Monday, May 21, 2018

Fiscal cliff question hangs over payrolls

WASHINGTON — If the nation goes over the "fiscal cliff," some Americans will wake up Tuesday with financial headaches to rival a New Year's Eve hangover.

More than 2 million long-term jobless people would receive their final unemployment benefit check within days. Millions of taxpayers would be unable to file their returns early, resulting in delayed refunds. Taxes would rise immediately on workers across the board. Although some of those increases may eventually be reversed, the first paychecks of the year would be smaller until any legislative fixes kick in.

Even if the crisis is resolved quickly after the new year, it poses a short-term administrative nightmare for businesses. And it would be a financial blow to millions of people struggling to make ends meet in the aftermath of the Great Recession.

"As a working-class person, I would miss any money taken out of my paycheck," said Stephanie Smith, an office administrator in Sacramento, Calif. "I just feel that we're already paying high taxes, and it feels like we're still in a recession. Everybody wants to take money out of our paychecks, but nobody wants to put more in."

As the White House and Congress try to avoid the large tax increases and federal spending cuts coming next week, taxpayers, businesses and even the Internal Revenue Service are scrambling to figure out the effects if an agreement is not reached.

The fiscal pain could be averted by a last-minute deal. Even if there is no deal by Tuesday, Washington policymakers could retroactively reduce tax rates.

Businesses already are struggling to adjust. They've got to figure out how much in federal taxes to withhold from employee paychecks starting next week. But as of Thursday, the IRS still had not told employers what the 2013 withholding levels would be.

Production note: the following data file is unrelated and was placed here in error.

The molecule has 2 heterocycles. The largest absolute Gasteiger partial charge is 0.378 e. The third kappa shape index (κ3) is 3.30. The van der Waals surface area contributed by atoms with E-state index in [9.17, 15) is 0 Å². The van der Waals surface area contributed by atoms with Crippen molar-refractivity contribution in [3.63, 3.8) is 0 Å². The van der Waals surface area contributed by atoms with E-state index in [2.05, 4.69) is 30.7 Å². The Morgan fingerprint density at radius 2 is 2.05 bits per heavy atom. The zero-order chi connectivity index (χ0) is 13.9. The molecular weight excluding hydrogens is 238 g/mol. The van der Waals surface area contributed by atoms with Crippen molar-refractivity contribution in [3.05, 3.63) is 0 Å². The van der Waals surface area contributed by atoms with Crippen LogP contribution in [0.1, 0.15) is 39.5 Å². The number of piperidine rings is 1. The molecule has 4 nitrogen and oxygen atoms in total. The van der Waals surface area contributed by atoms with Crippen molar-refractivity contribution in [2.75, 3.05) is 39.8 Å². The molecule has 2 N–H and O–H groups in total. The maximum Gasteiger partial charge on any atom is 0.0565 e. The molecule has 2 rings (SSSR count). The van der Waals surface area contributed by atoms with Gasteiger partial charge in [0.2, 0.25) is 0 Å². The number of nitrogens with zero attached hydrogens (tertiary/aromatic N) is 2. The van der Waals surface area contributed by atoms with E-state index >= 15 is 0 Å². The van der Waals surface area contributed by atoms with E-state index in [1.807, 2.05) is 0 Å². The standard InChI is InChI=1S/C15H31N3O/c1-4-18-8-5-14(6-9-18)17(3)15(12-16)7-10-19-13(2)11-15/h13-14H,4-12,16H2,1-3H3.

That limbo is particularly vexing for small firms as Golden State Magnetic & Penetrant. The Los Angeles company inspects, cleans and paints aircraft and aerospace components. The firm's president, Joanne Weinoe, does the payroll for herself and her 12 employees. At present, she doesn't know what the withholding should be for the next set of checks she cuts.

"I'm going to tear my hair out of my head and shoot myself," Weinoe joked, adding she'll wait until the morning of Jan. 4, her next payday, before she makes any changes.

"If I have to adjust them, it'll be additional work for me," she said. "Every time they change something, it becomes more work for employers."

The IRS said it continued "to closely monitor the situation" and would "issue guidance by the end of the year."

Workers might not see the new income tax rates immediately reflected in their paychecks. The American Payroll Association is advising its members to continue to use 2012 withholding tables until they hear differently from the IRS.

The payroll service Payality Inc., with headquarters in Fresno County, Calif., is urging its 700 clients with 25,000 employees throughout the state to hold off on issuing paychecks and making direct deposits for January as long as they can.

"We should have some direction by Dec. 31," company president Chet Reilly said. "Then we'll have to scramble as fast as we can."

In the meantime, Payality has programmed its software to assume the fiscal impasse won't be resolved and that the payroll tax will revert to 6.2 percent for employees from the 4.2 percent level of the last two years, he said.

"We think the likelihood of going off the 'fiscal cliff' is fairly large," he said. "We have it set that way and then we can dial it back" if an agreement is reached.

Adding to the uncertainty is the ability of Treasury Secretary Timothy F. Geithner, who oversees the IRS, to maintain the 2012 withholding levels even after tax rates rise.

Geithner could use the authority to prevent a short-term hit to the economy and potential confusion to employers if it appears a deal to prevent some of the tax rate increases was still possible even after the New Year's Eve deadline. There's precedent for such a move. In 1992, President George H.W. Bush ordered withholding levels temporarily set lower than federal tax rates to stimulate the economy.

Geithner has been cagey about whether he would take such a step.

"Don't over-interpret what that authority gives me," he told Bloomberg TV last month.